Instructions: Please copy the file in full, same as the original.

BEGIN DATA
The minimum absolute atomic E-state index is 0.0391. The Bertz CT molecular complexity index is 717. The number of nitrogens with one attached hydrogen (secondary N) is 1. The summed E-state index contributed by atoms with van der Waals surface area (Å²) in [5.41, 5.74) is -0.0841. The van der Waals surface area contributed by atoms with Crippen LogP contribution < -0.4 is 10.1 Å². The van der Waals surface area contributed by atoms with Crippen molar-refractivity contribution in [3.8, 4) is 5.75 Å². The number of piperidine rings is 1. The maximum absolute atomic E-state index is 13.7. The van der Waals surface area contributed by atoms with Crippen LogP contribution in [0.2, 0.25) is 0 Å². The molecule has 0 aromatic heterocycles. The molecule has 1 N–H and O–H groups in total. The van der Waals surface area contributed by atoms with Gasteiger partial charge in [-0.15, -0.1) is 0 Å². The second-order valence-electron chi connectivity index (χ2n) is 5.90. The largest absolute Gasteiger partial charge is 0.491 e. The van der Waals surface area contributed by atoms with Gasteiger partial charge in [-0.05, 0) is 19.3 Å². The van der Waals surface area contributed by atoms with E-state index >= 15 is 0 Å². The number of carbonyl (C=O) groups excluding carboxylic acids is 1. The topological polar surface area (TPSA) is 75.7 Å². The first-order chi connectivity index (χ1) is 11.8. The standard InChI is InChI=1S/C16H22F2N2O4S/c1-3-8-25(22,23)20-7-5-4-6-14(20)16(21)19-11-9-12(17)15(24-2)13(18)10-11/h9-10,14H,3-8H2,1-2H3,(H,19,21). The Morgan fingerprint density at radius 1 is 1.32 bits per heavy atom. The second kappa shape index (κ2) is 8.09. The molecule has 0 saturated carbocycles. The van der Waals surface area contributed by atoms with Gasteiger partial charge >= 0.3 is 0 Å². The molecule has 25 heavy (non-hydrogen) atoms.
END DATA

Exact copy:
The minimum absolute atomic E-state index is 0.0391. The Bertz CT molecular complexity index is 717. The number of nitrogens with one attached hydrogen (secondary N) is 1. The summed E-state index contributed by atoms with van der Waals surface area (Å²) in [5.41, 5.74) is -0.0841. The van der Waals surface area contributed by atoms with Crippen LogP contribution < -0.4 is 10.1 Å². The van der Waals surface area contributed by atoms with Crippen molar-refractivity contribution in [3.8, 4) is 5.75 Å². The number of piperidine rings is 1. The maximum absolute atomic E-state index is 13.7. The van der Waals surface area contributed by atoms with Crippen LogP contribution in [0.2, 0.25) is 0 Å². The molecule has 0 aromatic heterocycles. The molecule has 1 N–H and O–H groups in total. The van der Waals surface area contributed by atoms with Gasteiger partial charge in [-0.15, -0.1) is 0 Å². The second-order valence-electron chi connectivity index (χ2n) is 5.90. The largest absolute Gasteiger partial charge is 0.491 e. The van der Waals surface area contributed by atoms with Gasteiger partial charge in [-0.05, 0) is 19.3 Å². The van der Waals surface area contributed by atoms with E-state index >= 15 is 0 Å². The number of carbonyl (C=O) groups excluding carboxylic acids is 1. The topological polar surface area (TPSA) is 75.7 Å². The first-order chi connectivity index (χ1) is 11.8. The standard InChI is InChI=1S/C16H22F2N2O4S/c1-3-8-25(22,23)20-7-5-4-6-14(20)16(21)19-11-9-12(17)15(24-2)13(18)10-11/h9-10,14H,3-8H2,1-2H3,(H,19,21). The Morgan fingerprint density at radius 1 is 1.32 bits per heavy atom. The second kappa shape index (κ2) is 8.09. The molecule has 0 saturated carbocycles. The van der Waals surface area contributed by atoms with Gasteiger partial charge >= 0.3 is 0 Å². The molecule has 25 heavy (non-hydrogen) atoms.